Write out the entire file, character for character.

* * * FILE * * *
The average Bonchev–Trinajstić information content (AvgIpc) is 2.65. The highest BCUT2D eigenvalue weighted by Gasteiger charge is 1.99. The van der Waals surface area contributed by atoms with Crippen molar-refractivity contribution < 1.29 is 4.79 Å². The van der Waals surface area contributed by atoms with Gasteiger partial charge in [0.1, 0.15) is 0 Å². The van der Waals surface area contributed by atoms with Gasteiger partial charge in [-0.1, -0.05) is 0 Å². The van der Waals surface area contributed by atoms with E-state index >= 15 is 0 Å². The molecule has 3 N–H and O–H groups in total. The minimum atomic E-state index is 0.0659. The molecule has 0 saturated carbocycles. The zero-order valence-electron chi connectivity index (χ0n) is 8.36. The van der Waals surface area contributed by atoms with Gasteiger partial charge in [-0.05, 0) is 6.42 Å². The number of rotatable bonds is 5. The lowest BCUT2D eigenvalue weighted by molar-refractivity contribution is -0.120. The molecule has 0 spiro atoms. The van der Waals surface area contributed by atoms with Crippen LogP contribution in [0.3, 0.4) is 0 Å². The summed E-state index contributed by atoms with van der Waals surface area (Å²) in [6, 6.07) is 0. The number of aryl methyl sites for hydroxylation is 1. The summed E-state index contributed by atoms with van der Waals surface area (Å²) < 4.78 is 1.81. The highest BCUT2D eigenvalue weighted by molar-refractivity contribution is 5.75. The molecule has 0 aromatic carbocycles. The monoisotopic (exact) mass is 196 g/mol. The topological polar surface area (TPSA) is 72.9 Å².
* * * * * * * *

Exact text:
The average Bonchev–Trinajstić information content (AvgIpc) is 2.65. The highest BCUT2D eigenvalue weighted by Gasteiger charge is 1.99. The van der Waals surface area contributed by atoms with Crippen molar-refractivity contribution < 1.29 is 4.79 Å². The van der Waals surface area contributed by atoms with Gasteiger partial charge in [0.1, 0.15) is 0 Å². The van der Waals surface area contributed by atoms with Gasteiger partial charge in [-0.1, -0.05) is 0 Å². The van der Waals surface area contributed by atoms with E-state index >= 15 is 0 Å². The molecule has 3 N–H and O–H groups in total. The minimum atomic E-state index is 0.0659. The molecule has 0 saturated carbocycles. The zero-order valence-electron chi connectivity index (χ0n) is 8.36. The van der Waals surface area contributed by atoms with Gasteiger partial charge in [-0.05, 0) is 6.42 Å². The number of rotatable bonds is 5. The lowest BCUT2D eigenvalue weighted by molar-refractivity contribution is -0.120. The molecule has 0 spiro atoms. The van der Waals surface area contributed by atoms with Crippen LogP contribution in [0.3, 0.4) is 0 Å². The summed E-state index contributed by atoms with van der Waals surface area (Å²) in [6, 6.07) is 0. The number of aryl methyl sites for hydroxylation is 1. The summed E-state index contributed by atoms with van der Waals surface area (Å²) < 4.78 is 1.81. The highest BCUT2D eigenvalue weighted by molar-refractivity contribution is 5.75. The molecule has 0 aromatic carbocycles. The monoisotopic (exact) mass is 196 g/mol. The topological polar surface area (TPSA) is 72.9 Å².